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droll

[drohl]
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adjective, droll·er, droll·est.
  1. amusing in an odd way; whimsically humorous; waggish.
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noun
  1. a droll person; jester; wag.
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verb (used without object)
  1. Archaic. to jest; joke.
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Origin of droll

1615–25; < Middle French drolle pleasant rascal < Middle Dutch drol a fat little man
Related formsdroll·ness, noundrol·ly, adverb

Synonyms

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1. diverting, odd, witty. 2, 3. clown.

Synonym study

1. See amusing.

Antonyms

1. serious.
Dictionary.com Unabridged Based on the Random House Unabridged Dictionary, © Random House, Inc. 2018

Examples from the Web for drollest

Historical Examples

  • It is the drollest mode of assuming a family name I ever heard of.

    The Bramleighs Of Bishop's Folly

    Charles James Lever

  • Altogether, I reckon this meeting as the drollest in all my experience.

  • He had a little Norval dress, I remember: the drollest little Norval.

    Roundabout Papers

    William Makepeace Thackeray

  • He has a long pedigree, a crooked tail and the drollest "phiz" in dogdom.

    Story of My Life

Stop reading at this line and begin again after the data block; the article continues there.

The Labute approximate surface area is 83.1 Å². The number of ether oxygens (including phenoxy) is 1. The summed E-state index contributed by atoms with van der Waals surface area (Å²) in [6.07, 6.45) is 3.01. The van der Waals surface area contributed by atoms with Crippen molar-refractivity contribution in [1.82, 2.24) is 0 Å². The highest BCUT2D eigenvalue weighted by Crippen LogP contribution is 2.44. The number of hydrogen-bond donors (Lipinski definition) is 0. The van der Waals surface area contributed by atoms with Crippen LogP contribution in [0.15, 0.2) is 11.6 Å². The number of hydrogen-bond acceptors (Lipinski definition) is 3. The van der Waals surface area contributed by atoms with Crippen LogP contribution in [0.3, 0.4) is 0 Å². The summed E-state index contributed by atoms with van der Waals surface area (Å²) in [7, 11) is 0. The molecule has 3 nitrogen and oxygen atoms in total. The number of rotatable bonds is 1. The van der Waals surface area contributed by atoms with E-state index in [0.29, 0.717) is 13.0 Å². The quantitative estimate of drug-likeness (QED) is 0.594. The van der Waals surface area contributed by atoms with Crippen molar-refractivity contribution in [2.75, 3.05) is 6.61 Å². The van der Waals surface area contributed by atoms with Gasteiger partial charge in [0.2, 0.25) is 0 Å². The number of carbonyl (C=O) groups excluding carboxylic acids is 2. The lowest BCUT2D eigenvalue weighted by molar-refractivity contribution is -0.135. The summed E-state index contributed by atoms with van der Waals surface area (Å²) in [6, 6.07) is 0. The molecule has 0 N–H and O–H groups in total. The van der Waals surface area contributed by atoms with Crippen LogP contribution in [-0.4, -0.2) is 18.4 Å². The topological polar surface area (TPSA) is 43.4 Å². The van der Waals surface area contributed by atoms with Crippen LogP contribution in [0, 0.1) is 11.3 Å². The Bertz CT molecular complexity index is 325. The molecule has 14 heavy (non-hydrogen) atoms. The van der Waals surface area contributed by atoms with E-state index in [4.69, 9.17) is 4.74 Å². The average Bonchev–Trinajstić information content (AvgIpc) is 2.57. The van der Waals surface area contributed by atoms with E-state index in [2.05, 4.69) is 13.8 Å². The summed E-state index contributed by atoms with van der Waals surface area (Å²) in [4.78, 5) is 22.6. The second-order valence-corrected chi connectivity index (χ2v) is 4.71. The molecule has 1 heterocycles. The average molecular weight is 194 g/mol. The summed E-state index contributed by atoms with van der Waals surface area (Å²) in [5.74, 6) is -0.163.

Helen Keller

  • The drollest thing, however, was to see him take his turn at hiding.


British Dictionary definitions for drollest

droll

adjective
  1. amusing in a quaint or odd manner; comical
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Derived Formsdrollness, noundrolly, adverb

Word Origin

C17: from French drôle scamp, from Middle Dutch: imp
Collins English Dictionary - Complete & Unabridged 2012 Digital Edition © William Collins Sons & Co. Ltd. 1979, 1986 © HarperCollins Publishers 1998, 2000, 2003, 2005, 2006, 2007, 2009, 2012

Word Origin and History for drollest

droll

adj.

1620s, from French drôle "odd, comical, funny" (1580s), in Middle French a noun meaning "a merry fellow," possibly from Middle Dutch drol "fat little fellow, goblin," or Middle High German trolle "clown," ultimately from Old Norse troll "giant, troll" (see troll (n.)). Related: Drolly; drollish.

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Online Etymology Dictionary, © 2010 Douglas Harper